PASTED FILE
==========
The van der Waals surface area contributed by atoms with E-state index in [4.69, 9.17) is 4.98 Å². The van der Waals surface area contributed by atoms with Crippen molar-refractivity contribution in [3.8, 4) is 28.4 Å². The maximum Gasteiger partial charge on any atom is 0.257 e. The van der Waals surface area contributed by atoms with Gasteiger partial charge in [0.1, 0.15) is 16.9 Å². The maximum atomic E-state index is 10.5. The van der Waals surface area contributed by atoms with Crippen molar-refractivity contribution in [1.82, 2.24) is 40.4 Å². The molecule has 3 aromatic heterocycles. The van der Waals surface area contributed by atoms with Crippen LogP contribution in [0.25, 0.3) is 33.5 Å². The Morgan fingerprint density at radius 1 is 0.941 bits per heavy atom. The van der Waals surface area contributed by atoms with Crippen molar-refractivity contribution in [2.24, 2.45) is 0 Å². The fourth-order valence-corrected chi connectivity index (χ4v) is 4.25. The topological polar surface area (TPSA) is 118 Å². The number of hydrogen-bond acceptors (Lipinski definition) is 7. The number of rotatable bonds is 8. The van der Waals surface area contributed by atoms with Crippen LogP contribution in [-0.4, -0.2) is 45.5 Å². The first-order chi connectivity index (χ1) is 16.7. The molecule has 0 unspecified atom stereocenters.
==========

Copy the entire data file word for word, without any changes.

The van der Waals surface area contributed by atoms with E-state index in [4.69, 9.17) is 4.98 Å². The van der Waals surface area contributed by atoms with Crippen molar-refractivity contribution in [3.8, 4) is 28.4 Å². The maximum Gasteiger partial charge on any atom is 0.257 e. The van der Waals surface area contributed by atoms with Gasteiger partial charge in [0.1, 0.15) is 16.9 Å². The maximum atomic E-state index is 10.5. The van der Waals surface area contributed by atoms with Crippen molar-refractivity contribution in [1.82, 2.24) is 40.4 Å². The molecule has 3 aromatic heterocycles. The van der Waals surface area contributed by atoms with Crippen LogP contribution in [0.25, 0.3) is 33.5 Å². The Morgan fingerprint density at radius 1 is 0.941 bits per heavy atom. The van der Waals surface area contributed by atoms with Crippen molar-refractivity contribution in [2.24, 2.45) is 0 Å². The fourth-order valence-corrected chi connectivity index (χ4v) is 4.25. The topological polar surface area (TPSA) is 118 Å². The number of hydrogen-bond acceptors (Lipinski definition) is 7. The number of rotatable bonds is 8. The van der Waals surface area contributed by atoms with Crippen LogP contribution in [-0.4, -0.2) is 45.5 Å². The first-order chi connectivity index (χ1) is 16.7. The molecule has 0 unspecified atom stereocenters.